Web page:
Principles of Management

at University

Practice Mode

What Do Managers Do?

What do managers do to help organizations achieve top performance?

Managers are in constant action. Virtually every study of managers in action has found that they “switch frequently from task to task, changing their focus of attention to respond to issues as they arise, and engaging in a large volume of tasks of short duration.” Mintzberg observed CEOs on the job to get some idea of what they do and how they spend their time. He found, for instance, that they averaged 36 written and 16 verbal contacts per day, almost every one of them dealing with a distinct or different issue. Most of these activities were brief, lasting less than nine minutes.


Kotter study

Kotter studied a number of successful general managers over a five-year period and found that they spend most of their time with others, including subordinates, their bosses, and numerous people from outside the organization. Kotter’s study found that the average manager spent just 25% of his time working alone, and that time was spent largely at home, on airplanes, or commuting. Few of them spent less than 70% of their time with others, and some spent up to 90% of their working time this way.

Kotter also found that the breadth of topics in their discussions with others was extremely wide, with unimportant issues taking time alongside important business matters. His study revealed that managers rarely make “big decisions” during these conversations and rarely give orders in a traditional sense. They often react to others’ initiatives and spend substantial amounts of time in unplanned activities that aren’t on their calendars. He found that managers will spend most of their time with others in short, disjointed conversations. “Discussions of a single question or issue rarely last more than ten minutes,” he notes. “It is not at all unusual for a general manager to cover ten unrelated topics in a five-minute conversation.” More recently, managers studied by Sproull showed similar patterns. During the course of a day, they engaged in 58 different activities with an average duration of just nine minutes.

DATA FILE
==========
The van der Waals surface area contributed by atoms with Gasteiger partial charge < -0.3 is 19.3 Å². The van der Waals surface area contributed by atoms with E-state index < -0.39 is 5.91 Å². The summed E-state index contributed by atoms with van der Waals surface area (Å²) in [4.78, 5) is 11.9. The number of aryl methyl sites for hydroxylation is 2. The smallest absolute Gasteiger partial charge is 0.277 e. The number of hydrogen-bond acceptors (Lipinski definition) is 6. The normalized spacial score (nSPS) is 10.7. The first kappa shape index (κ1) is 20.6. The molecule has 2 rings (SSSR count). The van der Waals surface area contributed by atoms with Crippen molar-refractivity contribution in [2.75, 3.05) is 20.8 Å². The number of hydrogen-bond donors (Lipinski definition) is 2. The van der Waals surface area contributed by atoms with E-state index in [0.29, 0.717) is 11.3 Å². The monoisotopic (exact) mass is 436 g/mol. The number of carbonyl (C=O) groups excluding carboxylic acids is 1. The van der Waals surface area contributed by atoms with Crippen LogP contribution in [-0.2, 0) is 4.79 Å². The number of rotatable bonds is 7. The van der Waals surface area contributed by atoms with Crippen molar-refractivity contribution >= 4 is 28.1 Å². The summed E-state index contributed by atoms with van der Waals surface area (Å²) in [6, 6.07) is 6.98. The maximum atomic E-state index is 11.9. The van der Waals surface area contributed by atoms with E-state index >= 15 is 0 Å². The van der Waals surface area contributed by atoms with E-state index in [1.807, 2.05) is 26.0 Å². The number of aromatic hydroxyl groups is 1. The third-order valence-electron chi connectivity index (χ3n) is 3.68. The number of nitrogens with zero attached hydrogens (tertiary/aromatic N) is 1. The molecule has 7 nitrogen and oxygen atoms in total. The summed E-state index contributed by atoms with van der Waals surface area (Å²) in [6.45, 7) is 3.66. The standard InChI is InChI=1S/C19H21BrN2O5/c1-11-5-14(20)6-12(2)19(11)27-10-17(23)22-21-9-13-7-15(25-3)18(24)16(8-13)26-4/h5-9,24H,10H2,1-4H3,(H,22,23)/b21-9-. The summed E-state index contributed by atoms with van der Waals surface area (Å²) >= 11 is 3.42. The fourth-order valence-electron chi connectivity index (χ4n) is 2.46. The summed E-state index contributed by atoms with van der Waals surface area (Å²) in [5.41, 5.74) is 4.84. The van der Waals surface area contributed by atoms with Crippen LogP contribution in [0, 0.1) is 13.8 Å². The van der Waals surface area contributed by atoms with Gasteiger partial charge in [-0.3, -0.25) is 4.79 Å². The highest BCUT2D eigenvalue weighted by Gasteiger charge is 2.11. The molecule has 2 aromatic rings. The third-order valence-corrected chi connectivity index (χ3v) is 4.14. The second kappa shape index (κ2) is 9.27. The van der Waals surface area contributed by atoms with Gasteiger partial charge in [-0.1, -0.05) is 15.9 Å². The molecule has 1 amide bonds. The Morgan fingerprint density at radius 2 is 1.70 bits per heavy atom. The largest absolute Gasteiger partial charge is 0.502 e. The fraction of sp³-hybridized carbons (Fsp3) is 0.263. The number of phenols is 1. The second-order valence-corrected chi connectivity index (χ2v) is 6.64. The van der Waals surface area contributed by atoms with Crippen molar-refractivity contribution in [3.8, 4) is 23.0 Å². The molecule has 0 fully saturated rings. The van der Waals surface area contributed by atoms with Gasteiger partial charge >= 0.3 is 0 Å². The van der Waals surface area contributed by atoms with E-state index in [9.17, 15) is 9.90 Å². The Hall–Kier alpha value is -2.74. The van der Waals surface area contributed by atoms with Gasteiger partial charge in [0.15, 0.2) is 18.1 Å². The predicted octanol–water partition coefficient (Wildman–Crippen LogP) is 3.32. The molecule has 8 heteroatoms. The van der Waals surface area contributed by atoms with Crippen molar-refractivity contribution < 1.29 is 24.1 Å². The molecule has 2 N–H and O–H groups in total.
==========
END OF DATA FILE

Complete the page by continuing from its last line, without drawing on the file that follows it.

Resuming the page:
Performance and Interruptions

Interruptions also appear to be a natural part of the job. Stewart found that the managers she studied could work uninterrupted for half an hour only nine times during the four weeks she studied them. Managers, in fact, spend very little time by themselves. Contrary to the image offered by management textbooks, they are rarely alone drawing up plans or worrying about important decisions. Instead, they spend most of their time interacting with others—both inside and outside the organization. If casual interactions in hallways, phone conversations, one-on-one meetings, and larger group meetings are included, managers spend about two-thirds of their time with other people. As Mintzberg has pointed out, “Unlike other workers, the manager does not leave the telephone or the meeting to get back to work. Rather, these contacts are his work.”

The interactive nature of management means that most management work is conversational.1 When managers are in action, they are talking and listening. Studies on the nature of managerial work indicate that managers spend about two-thirds to three-quarters of their time in verbal activity. These verbal conversations, according to Eccles and Nohria, are the means by which managers gather information, stay on top of things, identify problems, negotiate shared meanings, develop plans, put things in motion, give orders, assert authority, develop relationships, and spread gossip. In short, they are what the manager’s daily practice is all about. “Through other forms of talk, such as speeches and presentations,” they write, “managers establish definitions and meanings for their own actions and give others a sense of what the organization is about, where it is at, and what it is up to.”